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Keep Clients Focused on Goals During Turbulent Times
Communication is key, trust is critical; this is the time for advisers to offer clear guidance and demonstrate empathy for concerned clients.
Findings from our research into investor sentiment show where investors may be most vulnerable and advisors may be most helpful.
Behavioural economics is the basis for several tactics to help clients remain resilient in times of market stress and stay focused on the long term.
Life doesn’t come with a roadmap. That lesson has certainly been underscored by the global pandemic. Everyday life has changed for all of us, and change can be unsettling. Change can be
especially difficult when it comes with ongoing uncertainty and monetary losses, even if they are on paper. In times like these, it is critically important for advisers to help clients stay grounded, keep current events in perspective and remember that headlines shouldn’t drive portfolio decisions. Investment returns never follow a straight path, but investors who focus on the downturns may lose sight of the upturns.
Volatility tests investors’ resilience Volatility can test the resolve of the most steadfast investors. Even when markets are operating smoothly and the economy is robust, downside risk can stoke investor anxiety. This is evident from research we conducted in late 20191 that examined investor mindset.
Only 36% of investors overall “feel they’re prepared if the markets took a downturn and the value of their investments declined.” That figure is roughly the same for both Baby Boomers (35%) and the Silent Generation (42%).
“Top five financial concerns” for investors overall are the rising costs of healthcare, that the value of investments will decline, protecting current level of wealth, the rate of return in the stock market and rising inflation.
Only 29% of investors use their financial adviser as “encouragement to help me stay on track due to market volatility.” Silent Gen (43%) is most likely to do so, then Baby Boomers (28%), Gen X (30%) and Millennials (21%).
Advisers can be instrumental in helping investors stay focused on their true purpose for investing—to think about what it means to be resilient and to realise that they are probably more resilient than they thought they were. What does it mean to be truly resilient? According to the American Psychological Association, resilience is the process of “adapting well in the face of adversity, trauma, tragedy, threats or significant sources of stress.” It gives us the ability to pull through
difficult times and even achieve personal growth.2
We all have the capacity to be resilient. According to psychologist Meg Jay, “Resilience is not a trait. It’s not something you’re born with. It’s not something you just have.”3 This is good news: Through experience and self-reflection, we can develop resilience—both in life and in investing.
Balance emotion and logic to enhance decision-making The advisory community is in a unique position to help. Periods of extreme market stress can amplify the value of advice, not only through the benefits of holding a well-constructed portfolio but also in providing the structure and guidance to help make difficult choices. We must step up and provide the guidance that investors need to remain resilient in stressed
Advisers can help investors Behavioural economics can inform the tactics that advisers can use to help clients balance their IQ (objective reasoning) with their EQ (emotional responses):navigate these unprecedented and tumultuous times by acknowledging the emotional component of decision-making. Empathising with investors’ emotions likely promotes more productive conversations that can lead to healthier decision-making.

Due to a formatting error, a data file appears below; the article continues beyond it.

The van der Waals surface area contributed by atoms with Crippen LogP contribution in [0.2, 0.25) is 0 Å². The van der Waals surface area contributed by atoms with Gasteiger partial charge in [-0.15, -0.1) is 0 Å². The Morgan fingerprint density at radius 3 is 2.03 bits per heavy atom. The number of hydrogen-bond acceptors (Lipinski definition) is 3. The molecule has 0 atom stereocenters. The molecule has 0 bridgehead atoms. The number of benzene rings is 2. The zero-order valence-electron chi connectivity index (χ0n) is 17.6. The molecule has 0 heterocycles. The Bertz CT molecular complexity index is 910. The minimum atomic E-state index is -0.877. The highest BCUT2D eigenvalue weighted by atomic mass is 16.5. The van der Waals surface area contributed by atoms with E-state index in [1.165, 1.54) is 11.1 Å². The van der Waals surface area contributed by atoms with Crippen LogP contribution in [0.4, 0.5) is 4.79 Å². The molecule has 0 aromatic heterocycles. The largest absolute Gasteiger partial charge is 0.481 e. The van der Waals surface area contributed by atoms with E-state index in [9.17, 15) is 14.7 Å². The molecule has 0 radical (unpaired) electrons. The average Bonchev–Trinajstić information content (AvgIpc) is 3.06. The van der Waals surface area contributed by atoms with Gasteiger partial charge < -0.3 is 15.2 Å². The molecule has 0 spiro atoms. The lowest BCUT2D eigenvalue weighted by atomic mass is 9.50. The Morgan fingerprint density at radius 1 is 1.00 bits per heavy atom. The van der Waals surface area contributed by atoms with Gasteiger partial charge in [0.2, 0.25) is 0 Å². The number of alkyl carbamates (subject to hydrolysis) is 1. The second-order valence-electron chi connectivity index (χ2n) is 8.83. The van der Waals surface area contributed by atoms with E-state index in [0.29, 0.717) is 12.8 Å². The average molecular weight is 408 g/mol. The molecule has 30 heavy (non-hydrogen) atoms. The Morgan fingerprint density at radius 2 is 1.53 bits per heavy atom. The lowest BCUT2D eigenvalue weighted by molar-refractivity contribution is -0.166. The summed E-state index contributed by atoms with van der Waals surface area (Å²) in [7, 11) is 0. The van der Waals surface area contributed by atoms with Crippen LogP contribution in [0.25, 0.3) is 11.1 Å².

Maintain perspective: Loss aversion is a cognitive bias that can impact decision-making. Finding purpose in the choice and connecting that to the client’s financial life—the intersection between the things that matter and the things we can control—reinforces thoughtful decision-making.
Add guardrails: Risk is not just volatility. For clients focused on negative anchors, provide a structured process that focuses on making a decision with the information at hand. Staying on track and experiencing the positive aspects of making prudent decisions is a powerful incentive.
Align with goals: When channeled properly, emotion can be a force for action. But when volatility is high, availability bias can distort the investor’s perception and lead to decisions that run counter to long-term goals. Look for opportunities to tailor investment solutions to personal circumstances and align emotional constructs (such as family, security and independence). The investor’s life goals are the ultimate benchmark and should continue to fuel motivation and ground portfolio choices.
Fostering resilience Even though we know that market downturns are inevitable, most of us still need reminders that portfolios are not expected to climb incessantly. In the days ahead, we will be reminded not only that market downturns are inevitable, but of how the balance—of our portfolios and our lives—can so quickly and radically be altered. In this environment, advisers can help seasoned investors look to their experience in weathering past storms and coach new investors on sticking to the path toward long-term goals. Across all stages of the market cycle, this may be the most valuable financial advice.
1 State Street Global Advisors Individual Investors 2019 Study. A global survey on consumer sentiment, purpose and behavior in wealth management. 2 American Psychological Association, “Building your resilience.” February 1, 2020. Accessed at https://www.apa.org/topics/resilience. 3 Meg Jay, PhD, “8 tips to help you become more resilient.“ Ideas.ted.com, January 5, 2018. Accessed at https://ideas.ted.com/8-tips-to-help-you-become-more-resilient/.
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